Tip 1: In order to gain full benefit of your Canadian education, choose your study program wisely.

Tip 2: Getting your application prepared or reviewed by an expert can help in avoiding errors which can lead to potential refusals. Scroll down to see common reasons for study permit application refusal.

What is a study permit?

A study permit is a document which is required to study in Canada. It allows the individual to study at a Designated Learning Institution (DLI) in Canada.

If the study permit application is approved, a Port of Entry (POE) letter of introduction is issued along with an electronic travel authorization (eTA) or a visitor visa (temporary resident visa) to enter Canada. Upon arrival, an officer at the port of entry will examine your documents and may give you your study permit.

Which documents will I need for my study permit application?

Though the list is specific to your situation, some basic documents which are required are:

  • Letter of acceptance from a Designated Learning Institute (DLI)
  • Proof of identity: valid passport and other related documents
  • Proof of financial support: it should show sufficient funds to cover tuition fees and living expense for the first year
  • Letter of Intent
  • Visa office specific documents
  • Other documents to strengthen your application

Important Note: The document list above is not complete. It is highly recommended to include documents, in addition to above-mentioned documents, to make your application stronger.

We can help you to prepare a complete list of documents specific to your situation.

What is the processing time for regular study permit application?

If you submit your application under regular stream, processing time may vary significantly depending on where you are applying from (your current country of residence). Approximately, it can vary between 2 to 16 weeks.

If you want your application to be processed faster, check whether you can apply under Student Direct Stream (SDS).

What is Student Direct Stream (SDS)?

Student Direct Stream (SDS) allows the applicant to get their study permit application processed faster, in as less as 20 calendar days, provided they submit the biometrics as quickly as possible when requested and meet the other eligibility requirements.

This application must be submitted online. Paper applications do NOT get processed under SDS.

The applicant must meet the following criteria in order to get their application processed under SDS:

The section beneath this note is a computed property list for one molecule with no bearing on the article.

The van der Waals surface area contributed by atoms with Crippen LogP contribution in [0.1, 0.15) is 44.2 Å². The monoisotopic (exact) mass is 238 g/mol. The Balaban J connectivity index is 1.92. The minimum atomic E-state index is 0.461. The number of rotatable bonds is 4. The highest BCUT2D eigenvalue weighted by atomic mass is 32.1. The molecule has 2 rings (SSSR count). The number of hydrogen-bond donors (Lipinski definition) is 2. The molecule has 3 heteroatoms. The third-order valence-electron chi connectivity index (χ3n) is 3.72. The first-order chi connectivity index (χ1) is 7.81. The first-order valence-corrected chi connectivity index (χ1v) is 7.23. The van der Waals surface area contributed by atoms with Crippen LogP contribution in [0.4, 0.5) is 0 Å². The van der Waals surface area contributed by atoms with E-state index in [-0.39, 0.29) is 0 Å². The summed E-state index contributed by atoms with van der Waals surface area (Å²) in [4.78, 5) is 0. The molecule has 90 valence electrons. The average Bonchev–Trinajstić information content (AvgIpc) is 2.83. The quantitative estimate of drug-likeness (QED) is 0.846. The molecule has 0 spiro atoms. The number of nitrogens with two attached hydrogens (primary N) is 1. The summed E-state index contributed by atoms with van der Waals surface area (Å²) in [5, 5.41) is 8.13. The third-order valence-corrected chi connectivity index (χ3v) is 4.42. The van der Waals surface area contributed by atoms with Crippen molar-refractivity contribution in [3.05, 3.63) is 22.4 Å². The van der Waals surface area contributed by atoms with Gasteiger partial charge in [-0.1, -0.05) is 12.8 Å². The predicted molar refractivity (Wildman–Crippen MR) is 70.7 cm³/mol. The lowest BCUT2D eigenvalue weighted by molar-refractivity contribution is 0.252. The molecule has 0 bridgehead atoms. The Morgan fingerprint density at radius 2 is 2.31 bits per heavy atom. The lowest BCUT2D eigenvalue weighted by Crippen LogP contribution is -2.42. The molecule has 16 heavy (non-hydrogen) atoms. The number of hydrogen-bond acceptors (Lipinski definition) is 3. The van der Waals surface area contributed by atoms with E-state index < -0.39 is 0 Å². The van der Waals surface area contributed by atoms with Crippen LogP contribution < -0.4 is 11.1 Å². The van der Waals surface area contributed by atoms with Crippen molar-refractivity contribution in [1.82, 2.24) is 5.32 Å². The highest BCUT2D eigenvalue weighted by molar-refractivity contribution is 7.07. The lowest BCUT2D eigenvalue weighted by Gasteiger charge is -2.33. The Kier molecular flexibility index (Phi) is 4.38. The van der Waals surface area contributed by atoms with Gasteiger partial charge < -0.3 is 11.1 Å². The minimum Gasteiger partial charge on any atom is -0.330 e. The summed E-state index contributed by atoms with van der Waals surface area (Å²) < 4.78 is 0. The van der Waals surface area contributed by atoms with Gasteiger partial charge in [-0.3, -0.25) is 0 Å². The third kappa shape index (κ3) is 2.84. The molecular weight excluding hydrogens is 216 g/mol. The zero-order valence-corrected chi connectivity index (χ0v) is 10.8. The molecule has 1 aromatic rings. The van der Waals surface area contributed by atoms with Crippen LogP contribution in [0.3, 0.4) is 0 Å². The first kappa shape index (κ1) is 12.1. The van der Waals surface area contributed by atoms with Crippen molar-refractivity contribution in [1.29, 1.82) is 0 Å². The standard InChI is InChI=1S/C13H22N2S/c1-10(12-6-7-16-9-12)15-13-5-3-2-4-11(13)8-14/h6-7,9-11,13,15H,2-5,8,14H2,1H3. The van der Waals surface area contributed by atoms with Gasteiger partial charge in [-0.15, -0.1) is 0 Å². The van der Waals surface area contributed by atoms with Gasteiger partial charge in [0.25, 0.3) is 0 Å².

• Must be a legal resident of 1 of the following countries:
    • India
    • China
    • Pakistan
    • Morocco
    • The Philippines
    • Senegal
    • Vietnam
  • Have a letter of acceptance from a designated learning institute (DLI)
  • Residing outside of Canada when you apply
  • Have proof that you have paid your first year’s tuition fees
  • Have a Guaranteed Investment Certificate (GIC) of CAN$10,000
  • Give medical exam, if applicable
  • Get police certificate, if applicable
  • Have the most recent secondary or post-secondary school transcript
  • IELTS 6 or higher in each skill
  • Other visa office related documents

Important Note: The document list above is not complete. It is highly recommended to include documents, in addition to above-mentioned documents, to make your application stronger.

We can help you to prepare a complete list of documents specific to your situation.

What conditions are imposed on me as a study permit holder?

Conditions imposed can vary based on your situation, but generally, study permit holders are subjected to following conditions:

  • Must be enrolled at a Designated Learning Institute (DLI)
  • Actively pursue your studies and make progress towards completing the program
  • must not take authorized leave longer than 150 days from your program of study
  • inform Immigration, Refugees and Citizenship Canada (IRCC) if you change your post-secondary school
  • leave Canada when your study permit expires
  • If allowed to work, other work-related restrictions.

Complying with the conditions imposed on your study permit is in your best interest because it can ensure that your future applications (for example post-graduate work permit, PGWP) submitted to IRCC will not be negatively impacted.

Am I allowed to work while on the study permit?